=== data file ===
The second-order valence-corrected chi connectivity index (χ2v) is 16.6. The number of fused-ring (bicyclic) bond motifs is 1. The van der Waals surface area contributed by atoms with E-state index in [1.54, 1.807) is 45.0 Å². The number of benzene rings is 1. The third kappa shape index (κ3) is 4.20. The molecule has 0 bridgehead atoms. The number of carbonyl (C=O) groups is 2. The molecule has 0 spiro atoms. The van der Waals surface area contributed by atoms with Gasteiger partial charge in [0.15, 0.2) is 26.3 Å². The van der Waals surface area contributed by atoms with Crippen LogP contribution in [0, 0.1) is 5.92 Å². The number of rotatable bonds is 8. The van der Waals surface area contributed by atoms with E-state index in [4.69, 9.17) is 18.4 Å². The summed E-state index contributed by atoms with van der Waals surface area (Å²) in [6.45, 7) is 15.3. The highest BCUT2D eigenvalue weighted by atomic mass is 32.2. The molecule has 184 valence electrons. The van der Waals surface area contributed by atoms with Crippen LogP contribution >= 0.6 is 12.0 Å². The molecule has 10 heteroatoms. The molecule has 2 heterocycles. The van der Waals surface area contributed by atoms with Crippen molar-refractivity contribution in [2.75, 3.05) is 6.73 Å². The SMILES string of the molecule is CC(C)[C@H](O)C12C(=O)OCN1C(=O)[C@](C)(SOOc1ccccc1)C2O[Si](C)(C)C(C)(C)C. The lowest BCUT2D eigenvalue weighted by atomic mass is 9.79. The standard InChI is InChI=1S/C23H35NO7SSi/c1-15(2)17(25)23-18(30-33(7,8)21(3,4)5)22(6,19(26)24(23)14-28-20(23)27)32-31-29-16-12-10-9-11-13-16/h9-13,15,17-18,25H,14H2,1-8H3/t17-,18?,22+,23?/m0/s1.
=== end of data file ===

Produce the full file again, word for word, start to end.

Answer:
The second-order valence-corrected chi connectivity index (χ2v) is 16.6. The number of fused-ring (bicyclic) bond motifs is 1. The van der Waals surface area contributed by atoms with E-state index in [1.54, 1.807) is 45.0 Å². The number of benzene rings is 1. The third kappa shape index (κ3) is 4.20. The molecule has 0 bridgehead atoms. The number of carbonyl (C=O) groups is 2. The molecule has 0 spiro atoms. The van der Waals surface area contributed by atoms with Gasteiger partial charge in [0.15, 0.2) is 26.3 Å². The van der Waals surface area contributed by atoms with Crippen LogP contribution in [0, 0.1) is 5.92 Å². The number of rotatable bonds is 8. The van der Waals surface area contributed by atoms with E-state index in [4.69, 9.17) is 18.4 Å². The summed E-state index contributed by atoms with van der Waals surface area (Å²) in [6.45, 7) is 15.3. The highest BCUT2D eigenvalue weighted by atomic mass is 32.2. The molecule has 184 valence electrons. The van der Waals surface area contributed by atoms with Crippen LogP contribution >= 0.6 is 12.0 Å². The molecule has 10 heteroatoms. The molecule has 2 heterocycles. The van der Waals surface area contributed by atoms with Crippen molar-refractivity contribution in [2.75, 3.05) is 6.73 Å². The SMILES string of the molecule is CC(C)[C@H](O)C12C(=O)OCN1C(=O)[C@](C)(SOOc1ccccc1)C2O[Si](C)(C)C(C)(C)C. The lowest BCUT2D eigenvalue weighted by atomic mass is 9.79. The standard InChI is InChI=1S/C23H35NO7SSi/c1-15(2)17(25)23-18(30-33(7,8)21(3,4)5)22(6,19(26)24(23)14-28-20(23)27)32-31-29-16-12-10-9-11-13-16/h9-13,15,17-18,25H,14H2,1-8H3/t17-,18?,22+,23?/m0/s1.